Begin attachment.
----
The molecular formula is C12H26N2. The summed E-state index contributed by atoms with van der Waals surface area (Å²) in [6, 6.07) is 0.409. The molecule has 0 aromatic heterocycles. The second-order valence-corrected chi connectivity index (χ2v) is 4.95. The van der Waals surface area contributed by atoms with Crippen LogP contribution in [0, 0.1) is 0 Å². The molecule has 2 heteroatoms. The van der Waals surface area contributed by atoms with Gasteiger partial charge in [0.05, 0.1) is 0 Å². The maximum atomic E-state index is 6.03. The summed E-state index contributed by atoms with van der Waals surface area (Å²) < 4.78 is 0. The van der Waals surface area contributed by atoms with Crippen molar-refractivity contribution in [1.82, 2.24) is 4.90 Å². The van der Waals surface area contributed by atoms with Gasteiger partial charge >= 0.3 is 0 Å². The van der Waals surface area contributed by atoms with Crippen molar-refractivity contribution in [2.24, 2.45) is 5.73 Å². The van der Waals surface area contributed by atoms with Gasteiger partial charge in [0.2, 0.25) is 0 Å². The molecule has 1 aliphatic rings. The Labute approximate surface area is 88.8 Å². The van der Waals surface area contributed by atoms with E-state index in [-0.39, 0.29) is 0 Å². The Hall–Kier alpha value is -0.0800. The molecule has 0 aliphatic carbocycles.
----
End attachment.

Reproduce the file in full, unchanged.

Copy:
The molecular formula is C12H26N2. The summed E-state index contributed by atoms with van der Waals surface area (Å²) in [6, 6.07) is 0.409. The molecule has 0 aromatic heterocycles. The second-order valence-corrected chi connectivity index (χ2v) is 4.95. The van der Waals surface area contributed by atoms with Crippen LogP contribution in [0, 0.1) is 0 Å². The molecule has 2 heteroatoms. The van der Waals surface area contributed by atoms with Gasteiger partial charge in [0.05, 0.1) is 0 Å². The maximum atomic E-state index is 6.03. The summed E-state index contributed by atoms with van der Waals surface area (Å²) < 4.78 is 0. The van der Waals surface area contributed by atoms with Crippen molar-refractivity contribution in [1.82, 2.24) is 4.90 Å². The van der Waals surface area contributed by atoms with Gasteiger partial charge >= 0.3 is 0 Å². The van der Waals surface area contributed by atoms with Crippen molar-refractivity contribution in [2.24, 2.45) is 5.73 Å². The van der Waals surface area contributed by atoms with Gasteiger partial charge in [0.2, 0.25) is 0 Å². The molecule has 1 aliphatic rings. The Labute approximate surface area is 88.8 Å². The van der Waals surface area contributed by atoms with E-state index in [-0.39, 0.29) is 0 Å². The Hall–Kier alpha value is -0.0800. The molecule has 0 aliphatic carbocycles.